October 9th 2014
By Randy Brooks
The turkey industry has benefited substantially from the advances made by breeding and genetic selection over the years.
Nutrient requirements for growth and maintenance are influenced by factors such as age, genetic potential, bird health, physiological status, and environmental conditions.
A practical feeding challenge exists in trying to satisfy the high nutrient requirements of turkeys. The turkey’s growth rate and capacity for lean tissue accretion have increased substantially in recent years. As a result, they have high requirements for quality protein, more specifically amino acids, in the diet.
During early stages of growth, nutrient needs for skeletal development and rapid tissue accretion are more pronounced, while later a greater proportion of nutrients are diverted towards maintenance functions and fattening. Dietary energy requirements will increase continuously throughout the production cycle. Fortunately, turkeys are extremely efficient at utilizing added dietary fat to meet their high energy requirements.
In turkey starter and early grower diets, protein and amino acids are often the most expensive nutrients in the formulation. Whereas in developer/finishing diets, it is the high levels of added dietary fat that drive the cost of the ration.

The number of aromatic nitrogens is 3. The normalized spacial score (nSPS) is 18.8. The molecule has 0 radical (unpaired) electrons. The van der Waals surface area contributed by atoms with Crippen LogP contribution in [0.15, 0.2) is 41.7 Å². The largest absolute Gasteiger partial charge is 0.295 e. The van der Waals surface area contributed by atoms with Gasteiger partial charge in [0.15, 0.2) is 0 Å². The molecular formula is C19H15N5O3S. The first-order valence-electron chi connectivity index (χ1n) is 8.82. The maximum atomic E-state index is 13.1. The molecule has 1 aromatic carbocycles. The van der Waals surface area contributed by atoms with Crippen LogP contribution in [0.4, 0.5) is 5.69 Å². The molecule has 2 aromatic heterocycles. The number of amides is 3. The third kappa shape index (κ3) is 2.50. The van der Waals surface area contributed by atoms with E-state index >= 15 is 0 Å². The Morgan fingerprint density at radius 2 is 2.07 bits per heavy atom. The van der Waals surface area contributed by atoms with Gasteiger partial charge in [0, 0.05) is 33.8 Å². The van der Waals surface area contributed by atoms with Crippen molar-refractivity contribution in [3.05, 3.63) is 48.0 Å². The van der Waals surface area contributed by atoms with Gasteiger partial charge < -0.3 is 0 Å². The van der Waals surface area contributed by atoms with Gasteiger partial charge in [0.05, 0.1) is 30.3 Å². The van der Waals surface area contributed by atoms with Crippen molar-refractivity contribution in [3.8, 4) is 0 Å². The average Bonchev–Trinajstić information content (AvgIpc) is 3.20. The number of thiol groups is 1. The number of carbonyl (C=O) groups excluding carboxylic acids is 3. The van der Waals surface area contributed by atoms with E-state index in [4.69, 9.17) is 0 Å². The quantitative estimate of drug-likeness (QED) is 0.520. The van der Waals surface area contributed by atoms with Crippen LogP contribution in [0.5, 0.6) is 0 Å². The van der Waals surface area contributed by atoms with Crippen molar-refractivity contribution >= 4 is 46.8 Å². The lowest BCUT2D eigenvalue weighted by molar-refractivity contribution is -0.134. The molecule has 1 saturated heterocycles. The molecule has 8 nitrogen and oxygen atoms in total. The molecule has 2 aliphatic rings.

Biological and environmental factors are constantly changing and interact with genetics to influence growth, feed intake and nutrient requirements. Responses to improved nutrition are only fully achieved when other factors are not limiting.
- Brooding conditions
- Stocking density
- Feeder and water space
- Lighting programs
- Air quality
- Heat or cold stress
The bottom line – there are advantages and disadvantages to different nutritional programs. Deciding on the number and type of diets to be used in a feeding program is an economic decision based on maximizing profitability. The range of possible nutrient densities means that producers must look past feed cost per tonne to the most profitable approach.
To learn more about Turkey nutrition contact us